FILE – In this Jan. 24, 2019 file photo, Wilber Ernesto Martinez-Guzman, 19, of El Salvador, is escorted into the courtroom for his first appearance in Carson City Justice Court in Carson City, Nev. A detective says the Salvadoran immigrant charged with four Nevada murders, told the police that he robbed and killed his elderly victims during a 10-day rampage in January because he needed money to buy methamphetamine. According to a grand jury transcript obtained by The Associated Press, the Reno, the detective testified last week that Martinez-Guzman broke into tears and repeatedly called himself an “idiot” for confessing to the murders. (AP Photo/Scott Hour, File)
RENO, Nev. – A detective says a Salvadoran immigrant charged with four Nevada murders, told the police that he robbed and killed his elderly victims during a 10-day rampage in January because he needed money to buy methamphetamine.
The detective told the grand jury that indicted Wilber Ernesto Martinez-Guzman in Reno last week, the 20-year-old, who lives in the U.S. illegally broke into tears and repeatedly called himself an “idiot” for confessing to the murders during an interrogation hours after his arrest in Carson City on Jan. 19.
According to the grand jury transcript obtained by The Associated Press, Washoe County Sheriff’s Detective Stefanie Brady testified on March 13 that Martinez-Guzman initially denied any wrongdoing, and smiling and giggling through a part of the question.
But after she confronted him with several inconsistencies in his story during a nearly three-hour interrogation, he said through a Spanish interpreter he had “done something that is unforgiveable.”
She says that he told her he shot the victims” because of the drugs.”
“He said he needed the money for the meth and it was the meth,” Brady testified, according to the 268-page transcript filed late Tuesday in Washoe district Court.
The grand jury indicted Martinez-Guzman last week on four murders with the use of a deadly weapon, three counts of burglary while in possession of a firearm and one count each of burglary, burglary during the obtaining of possession of a firearm and possession of a firearm stolen.
A not guilty plea was entered on his behalf during an arraignment Tuesday. His trial is not scheduled to begin until April 2020.
His public defence lawyer, John Arrascada, said in an e-mail to the AP he knew the grand jury transcript until Wednesday, was the revision of the and has no immediate comment.
Federal officials have said Martinez-Guzman is in the U.S. illegally, but they do not know how or when he crossed the border.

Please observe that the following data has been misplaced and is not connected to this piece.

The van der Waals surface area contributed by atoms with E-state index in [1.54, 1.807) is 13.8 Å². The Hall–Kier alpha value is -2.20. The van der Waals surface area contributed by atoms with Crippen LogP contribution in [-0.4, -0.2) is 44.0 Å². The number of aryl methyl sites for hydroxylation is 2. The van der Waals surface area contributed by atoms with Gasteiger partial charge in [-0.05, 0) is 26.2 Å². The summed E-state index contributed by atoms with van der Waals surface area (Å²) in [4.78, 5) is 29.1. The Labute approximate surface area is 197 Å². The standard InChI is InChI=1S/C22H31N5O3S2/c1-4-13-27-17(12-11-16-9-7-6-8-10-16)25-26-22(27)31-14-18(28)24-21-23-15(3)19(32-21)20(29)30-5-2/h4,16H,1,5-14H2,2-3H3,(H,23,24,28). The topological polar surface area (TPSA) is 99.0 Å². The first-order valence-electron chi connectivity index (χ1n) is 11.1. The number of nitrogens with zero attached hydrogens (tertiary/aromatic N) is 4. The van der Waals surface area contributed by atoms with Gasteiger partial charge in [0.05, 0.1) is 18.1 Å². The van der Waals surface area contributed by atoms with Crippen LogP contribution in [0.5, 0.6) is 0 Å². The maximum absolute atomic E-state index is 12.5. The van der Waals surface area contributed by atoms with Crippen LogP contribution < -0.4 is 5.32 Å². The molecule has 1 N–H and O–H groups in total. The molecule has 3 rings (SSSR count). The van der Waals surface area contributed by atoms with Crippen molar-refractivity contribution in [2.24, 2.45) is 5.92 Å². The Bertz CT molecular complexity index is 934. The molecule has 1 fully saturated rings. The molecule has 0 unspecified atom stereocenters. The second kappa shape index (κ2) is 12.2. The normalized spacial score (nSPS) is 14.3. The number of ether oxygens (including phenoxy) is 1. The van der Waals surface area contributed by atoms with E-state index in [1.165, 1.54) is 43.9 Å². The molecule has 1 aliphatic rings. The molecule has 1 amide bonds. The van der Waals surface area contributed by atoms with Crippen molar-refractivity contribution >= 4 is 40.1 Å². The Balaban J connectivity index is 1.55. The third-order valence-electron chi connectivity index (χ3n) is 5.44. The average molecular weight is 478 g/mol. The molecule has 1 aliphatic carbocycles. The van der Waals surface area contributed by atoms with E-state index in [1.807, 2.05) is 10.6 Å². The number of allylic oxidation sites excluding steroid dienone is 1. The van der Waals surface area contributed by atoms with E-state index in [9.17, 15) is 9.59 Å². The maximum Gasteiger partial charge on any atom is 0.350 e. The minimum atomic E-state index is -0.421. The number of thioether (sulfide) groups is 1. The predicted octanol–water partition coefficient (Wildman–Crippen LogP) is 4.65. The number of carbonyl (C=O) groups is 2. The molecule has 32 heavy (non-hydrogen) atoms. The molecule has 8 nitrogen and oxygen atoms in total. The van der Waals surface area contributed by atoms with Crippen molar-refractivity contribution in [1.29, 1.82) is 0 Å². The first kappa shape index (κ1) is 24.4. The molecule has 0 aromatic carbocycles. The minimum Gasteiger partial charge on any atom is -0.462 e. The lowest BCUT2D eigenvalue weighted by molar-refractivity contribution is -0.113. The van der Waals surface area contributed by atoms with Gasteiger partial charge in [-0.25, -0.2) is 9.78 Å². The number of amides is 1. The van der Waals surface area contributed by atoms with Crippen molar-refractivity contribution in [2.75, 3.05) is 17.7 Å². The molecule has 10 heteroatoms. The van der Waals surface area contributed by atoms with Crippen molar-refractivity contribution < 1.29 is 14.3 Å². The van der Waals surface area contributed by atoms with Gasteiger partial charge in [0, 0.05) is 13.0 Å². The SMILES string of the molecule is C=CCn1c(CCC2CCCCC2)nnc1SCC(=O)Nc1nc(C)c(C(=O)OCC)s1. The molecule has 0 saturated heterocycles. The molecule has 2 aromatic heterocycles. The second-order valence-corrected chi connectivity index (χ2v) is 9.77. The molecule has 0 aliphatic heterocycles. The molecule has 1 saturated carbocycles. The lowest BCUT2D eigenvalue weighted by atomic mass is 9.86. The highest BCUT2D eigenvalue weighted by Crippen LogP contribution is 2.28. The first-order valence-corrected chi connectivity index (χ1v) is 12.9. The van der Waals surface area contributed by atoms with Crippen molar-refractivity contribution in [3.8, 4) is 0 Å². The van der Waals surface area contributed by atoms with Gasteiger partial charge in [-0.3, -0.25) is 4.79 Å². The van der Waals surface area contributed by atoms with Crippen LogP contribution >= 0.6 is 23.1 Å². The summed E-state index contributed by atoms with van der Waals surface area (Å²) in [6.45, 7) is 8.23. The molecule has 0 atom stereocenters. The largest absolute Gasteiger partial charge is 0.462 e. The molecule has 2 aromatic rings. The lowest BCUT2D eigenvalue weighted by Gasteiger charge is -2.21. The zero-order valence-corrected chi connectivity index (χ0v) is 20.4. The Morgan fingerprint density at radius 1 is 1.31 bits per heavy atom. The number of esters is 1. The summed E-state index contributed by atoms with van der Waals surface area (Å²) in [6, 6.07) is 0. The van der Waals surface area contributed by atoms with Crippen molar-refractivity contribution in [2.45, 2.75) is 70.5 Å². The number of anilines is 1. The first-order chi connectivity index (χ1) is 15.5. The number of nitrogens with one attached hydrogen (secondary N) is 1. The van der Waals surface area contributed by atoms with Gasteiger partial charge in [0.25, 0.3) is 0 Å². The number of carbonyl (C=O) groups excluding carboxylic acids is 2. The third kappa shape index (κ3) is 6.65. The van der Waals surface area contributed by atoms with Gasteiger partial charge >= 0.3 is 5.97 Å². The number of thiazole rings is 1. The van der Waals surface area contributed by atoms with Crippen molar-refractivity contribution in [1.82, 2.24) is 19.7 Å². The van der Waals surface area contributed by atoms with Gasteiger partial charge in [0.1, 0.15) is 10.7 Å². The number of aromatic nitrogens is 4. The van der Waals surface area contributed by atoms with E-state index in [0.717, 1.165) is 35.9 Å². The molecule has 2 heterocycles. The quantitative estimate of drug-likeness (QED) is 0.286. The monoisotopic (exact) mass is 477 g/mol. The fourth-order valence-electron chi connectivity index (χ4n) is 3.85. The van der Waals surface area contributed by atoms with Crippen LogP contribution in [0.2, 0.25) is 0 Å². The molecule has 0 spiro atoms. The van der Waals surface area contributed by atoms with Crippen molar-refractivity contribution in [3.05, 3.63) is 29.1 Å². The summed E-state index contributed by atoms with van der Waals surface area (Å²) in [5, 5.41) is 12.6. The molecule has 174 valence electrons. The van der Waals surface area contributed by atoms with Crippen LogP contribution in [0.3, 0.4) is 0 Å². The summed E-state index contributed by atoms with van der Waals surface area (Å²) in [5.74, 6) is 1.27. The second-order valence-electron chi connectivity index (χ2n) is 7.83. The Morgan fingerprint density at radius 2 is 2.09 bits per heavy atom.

The case has drawn the attention of President Donald Trump, who says it shows the need for a wall.
District Attorneys Chris Hicks of the Washoe County and Mark Jackson of Douglas County announced last week they are seeking the death penalty, but that Martinez-Guzman’s immigration status had nothing to do with that decision.
The four dead victims are Gerald David, 81, and his 80-year-old woman, Sharon David, a prominent Reno Rodeo Association couple who had employed Martinez-Guzman as a landscaper last summer at their house, where they were found dead Jan. 16.
The police say they were shot with a .22-caliber gun that Martinez-Guzman stole from the past.
Court documents claims that Martinez-Guzman’s DNA was found on the same weapon that was used to kill Connie Koontz and Sophia Renken in their homes in Gardnerville south of Carson City.
Detective Brady told the grand jury that Martinez-Guzman was “fascinating” and “a lot of contact with the eyes” during the early stages of the interrogation at the Carson City sheriff’s office.
“He smiled and kind of giggled through some of the questions. But he was very involved in the conversation,” she said.
After they read him his Miranda rights, he “admitted that he was not having a lawyer, because he had done nothing wrong,” she said.
He indicated that he had buried “a lot of things” he found by a river in Carson City. But when they confronted him about a number of inconsistencies, his answers became slower, his posture was more slumped and he began touching his face uncontrollably.
When she asked him about a number of rods that were stolen from the David, “there was a long pause. And at that point he had lowered his head and began to weep, with long, deep breaths.”
“He talked about how he was an idiot. He repeated that a few times,” Brady testified. “He talked about how he had done something that is unforgiveable.”
“He said … something about if he tells me what he has done, it is not going to bring back the people that he shot,” she said, and then shortly after that the blame of the murder on his need for money to buy drugs.
She said that he initially denied he killed Renken, but eventually acknowledged he shot her.